By partnering with The Graph, Chainlink can send critical on-chain metrics directly to projects in near real-time, reducing delays in delivering critical information that better shape the user experience. Here are some more use cases:
- Using a subgraph to catalog liquidity on the blockchain to calculate and cross-compare slippage on decentralized exchanges;
- Using a subgraph to catalog the average amount of gas consumed per block for each transaction, as well as to calculate the recommended gas fees;
- Using subgraphs as APIs to integrate global real data (offline) into dApps such as game results, user identities, financial assets and so on.
Chorus One is an operational infrastructure that helps users securely increase their digital holdings through staking. Chorus One operates with two separate sets of validation and validation nodes in different geographic regions of the world.
Ethereum Name Service
Ethereum Name Service (ENS) is a system for conveniently identifying addresses on the Ethereum network. It associates a long combination of address characters with an easy-to-remember name. The platform offers a secure and decentralized way to access resources using human readable names. It is a fully distributed domain name provider that allows anyone to buy and manage domains, which means you can send ERC-20 tokens or ETH to something like “realsatoshi.eth” instead of the long chaining of “8e866f012fb8fb …” and so on..
ENS is built on top of Ethereum smart contracts, making it more secure, private and censorship resistant than Internet Domain Name Service (DNS). The ENS team views the Internet naming infrastructure as a fundamental component and therefore must be open, decentralized, community driven and non-profit. On a technical level, ENS can leverage the existing Ethereum ecosystem, which means it is well programmable and can interoperate with other smart contracts..
Bancor Network is the world’s first decentralized liquidity network. In other words, a company that allows you to automatically convert one token to another. This was made possible by the creation of the Bancor Network Token (BNTBTN) smart token. It is a digital currency with a built-in converter that allows you to automatically exchange it for any token in your network right from the client’s wallet.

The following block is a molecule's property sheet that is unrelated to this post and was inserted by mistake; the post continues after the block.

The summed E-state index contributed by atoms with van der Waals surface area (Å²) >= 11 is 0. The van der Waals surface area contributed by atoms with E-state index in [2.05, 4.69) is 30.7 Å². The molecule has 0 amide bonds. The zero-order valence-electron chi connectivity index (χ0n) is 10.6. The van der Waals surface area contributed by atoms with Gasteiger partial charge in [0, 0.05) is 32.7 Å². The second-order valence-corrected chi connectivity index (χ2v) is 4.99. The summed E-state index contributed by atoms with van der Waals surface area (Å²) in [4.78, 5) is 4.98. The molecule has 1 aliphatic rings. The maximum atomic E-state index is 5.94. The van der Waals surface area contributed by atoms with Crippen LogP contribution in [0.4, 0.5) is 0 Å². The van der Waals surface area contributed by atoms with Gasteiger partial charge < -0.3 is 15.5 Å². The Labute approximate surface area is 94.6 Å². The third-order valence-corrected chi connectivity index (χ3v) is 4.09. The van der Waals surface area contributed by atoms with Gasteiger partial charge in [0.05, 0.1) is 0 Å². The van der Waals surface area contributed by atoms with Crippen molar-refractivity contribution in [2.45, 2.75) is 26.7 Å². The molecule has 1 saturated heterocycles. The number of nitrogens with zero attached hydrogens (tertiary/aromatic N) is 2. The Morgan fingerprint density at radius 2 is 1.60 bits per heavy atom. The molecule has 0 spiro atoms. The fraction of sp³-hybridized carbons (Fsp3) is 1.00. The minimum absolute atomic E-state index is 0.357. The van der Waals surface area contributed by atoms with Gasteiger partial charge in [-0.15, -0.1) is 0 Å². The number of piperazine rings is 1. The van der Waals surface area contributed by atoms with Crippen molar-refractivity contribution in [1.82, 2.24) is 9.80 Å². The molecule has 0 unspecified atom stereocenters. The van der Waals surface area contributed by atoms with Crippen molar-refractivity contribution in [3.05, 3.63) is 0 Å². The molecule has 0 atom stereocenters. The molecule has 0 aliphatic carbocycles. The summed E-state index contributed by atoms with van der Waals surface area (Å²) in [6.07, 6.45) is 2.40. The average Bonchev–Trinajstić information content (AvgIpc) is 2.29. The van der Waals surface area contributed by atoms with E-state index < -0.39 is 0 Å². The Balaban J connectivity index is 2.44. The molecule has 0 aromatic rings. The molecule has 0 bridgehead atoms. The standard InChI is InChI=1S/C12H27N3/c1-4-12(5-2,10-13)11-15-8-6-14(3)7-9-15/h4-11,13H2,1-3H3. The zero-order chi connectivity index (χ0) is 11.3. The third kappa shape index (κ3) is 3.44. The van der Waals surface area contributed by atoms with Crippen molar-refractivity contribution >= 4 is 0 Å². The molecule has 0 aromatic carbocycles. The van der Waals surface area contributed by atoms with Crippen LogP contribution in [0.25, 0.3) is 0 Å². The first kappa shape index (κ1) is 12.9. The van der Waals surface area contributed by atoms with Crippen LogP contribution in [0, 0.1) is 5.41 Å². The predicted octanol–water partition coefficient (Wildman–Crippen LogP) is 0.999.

Aave is an open source lending protocol. This protocol generates percentage tokens called aTokens when a user blocks the ETH collateral in the CDP. Tokens are pegged 1: 1 to the collateral contained in the smart contract.
Aave uses a decentralized credit pool (or DLP) model. Its model was switched from lender-borrower direct mapping to DLP when the project was rebranded from ETHLend to Aave. In the DLP model, the borrower gets funds from a large pool of funds held in reserve, instead of directly matching users in the transaction.
The interest rate on loans and credits is determined algorithmically. It will fluctuate depending on the supply and demand in the market. Users place their collateral in ETH in CDP (Collateralized Debt Position) to withdraw a percentage of the funds as credit. The amount of funds that a user can withdraw depends on LTV or the ratio of the loan to the value of the cryptocurrency.
The 2KEY team has created a social economy that provides a new economic model for online sharing and rewards the various contributors involved in online content dissemination and link exchange. 2KEY uses multi-step tracking technology that allows you to track and record every person involved in the link exchange chain. The protocol also acts as a Layer 2 scaling solution for Ethereum and includes Action Forwarding Contracts (ARCs), which are new proprietary solutions in which 2KEY multistage tracking technology is natively integrated into the blockchain infrastructure..
Each contract executed on the web issues its own ARC package, which acts as its own multi-step Web 3.0 conversion and conversion tracking engine that can also be viewed and interacted with with any ERC-20 compliant client.
I would also like to note that 3Commas also has a product based on The Graph, which allows you to conveniently monitor the balance of addresses in the Ethereum network..
To use this function, select “My exchanges” in the side menu and select “Ethereum Wallet” from the list of exchanges available for adding. Then come up with a wallet name and enter your Ethereum address.
Done! Now in the list of exchanges you can additionally monitor the balance of your Ethereum address. The displayed data will be as relevant as possible, because when developing this function, we used a solution from The Graph.
Given the current hype around the decentralized finance industry, we can conclude how important it is for developers to have free access to blockchain data. Making the process faster and easier for everyone can potentially impact the growth of the DeFi ecosystem, as well as its reliability, security and speed. Until recently, the need to create an information bridge between applications and blockchain data was in demand and The Graph is trying to satisfy it..
By deploying user data-driven smart contracts, The Graph has established itself as an easy-to-use, cost-effective, and fast project. The platform is seen as a promising tool to empower every member of the community, especially those developing more blockchain use cases..